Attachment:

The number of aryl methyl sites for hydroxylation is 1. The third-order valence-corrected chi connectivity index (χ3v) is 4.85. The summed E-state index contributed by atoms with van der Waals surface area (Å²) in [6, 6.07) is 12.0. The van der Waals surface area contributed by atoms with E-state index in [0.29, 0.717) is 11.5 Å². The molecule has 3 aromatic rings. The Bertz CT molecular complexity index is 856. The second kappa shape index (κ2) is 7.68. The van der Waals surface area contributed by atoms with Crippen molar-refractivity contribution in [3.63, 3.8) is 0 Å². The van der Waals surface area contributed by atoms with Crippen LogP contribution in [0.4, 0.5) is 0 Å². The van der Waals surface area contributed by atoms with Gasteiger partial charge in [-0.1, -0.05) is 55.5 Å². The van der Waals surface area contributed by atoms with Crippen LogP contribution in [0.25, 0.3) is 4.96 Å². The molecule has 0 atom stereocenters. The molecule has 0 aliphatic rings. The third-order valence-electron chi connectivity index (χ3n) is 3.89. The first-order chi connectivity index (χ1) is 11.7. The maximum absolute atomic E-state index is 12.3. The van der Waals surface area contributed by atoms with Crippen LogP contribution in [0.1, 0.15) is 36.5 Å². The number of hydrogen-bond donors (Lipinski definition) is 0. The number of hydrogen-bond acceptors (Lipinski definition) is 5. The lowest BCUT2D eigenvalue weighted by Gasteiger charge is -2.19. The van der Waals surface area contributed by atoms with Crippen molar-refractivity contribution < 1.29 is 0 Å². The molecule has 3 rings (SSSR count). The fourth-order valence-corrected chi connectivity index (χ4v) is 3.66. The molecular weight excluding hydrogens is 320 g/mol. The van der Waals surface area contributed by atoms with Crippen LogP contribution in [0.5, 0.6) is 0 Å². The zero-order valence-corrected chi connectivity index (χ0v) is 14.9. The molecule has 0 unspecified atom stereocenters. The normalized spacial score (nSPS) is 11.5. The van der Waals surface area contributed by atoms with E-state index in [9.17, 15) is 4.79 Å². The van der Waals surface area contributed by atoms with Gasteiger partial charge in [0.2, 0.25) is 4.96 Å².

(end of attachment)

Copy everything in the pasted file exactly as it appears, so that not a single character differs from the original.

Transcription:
The number of aryl methyl sites for hydroxylation is 1. The third-order valence-corrected chi connectivity index (χ3v) is 4.85. The summed E-state index contributed by atoms with van der Waals surface area (Å²) in [6, 6.07) is 12.0. The van der Waals surface area contributed by atoms with E-state index in [0.29, 0.717) is 11.5 Å². The molecule has 3 aromatic rings. The Bertz CT molecular complexity index is 856. The second kappa shape index (κ2) is 7.68. The van der Waals surface area contributed by atoms with Crippen molar-refractivity contribution in [3.63, 3.8) is 0 Å². The van der Waals surface area contributed by atoms with Crippen LogP contribution in [0.4, 0.5) is 0 Å². The van der Waals surface area contributed by atoms with Gasteiger partial charge in [-0.1, -0.05) is 55.5 Å². The van der Waals surface area contributed by atoms with Crippen LogP contribution in [0.25, 0.3) is 4.96 Å². The molecule has 0 atom stereocenters. The molecule has 0 aliphatic rings. The third-order valence-electron chi connectivity index (χ3n) is 3.89. The first-order chi connectivity index (χ1) is 11.7. The maximum absolute atomic E-state index is 12.3. The van der Waals surface area contributed by atoms with Crippen LogP contribution in [0.1, 0.15) is 36.5 Å². The number of hydrogen-bond donors (Lipinski definition) is 0. The number of hydrogen-bond acceptors (Lipinski definition) is 5. The lowest BCUT2D eigenvalue weighted by Gasteiger charge is -2.19. The van der Waals surface area contributed by atoms with Crippen molar-refractivity contribution < 1.29 is 0 Å². The molecule has 3 rings (SSSR count). The fourth-order valence-corrected chi connectivity index (χ4v) is 3.66. The molecular weight excluding hydrogens is 320 g/mol. The van der Waals surface area contributed by atoms with Crippen LogP contribution in [0.5, 0.6) is 0 Å². The zero-order valence-corrected chi connectivity index (χ0v) is 14.9. The molecule has 0 unspecified atom stereocenters. The normalized spacial score (nSPS) is 11.5. The van der Waals surface area contributed by atoms with E-state index in [9.17, 15) is 4.79 Å². The van der Waals surface area contributed by atoms with Gasteiger partial charge in [0.2, 0.25) is 4.96 Å².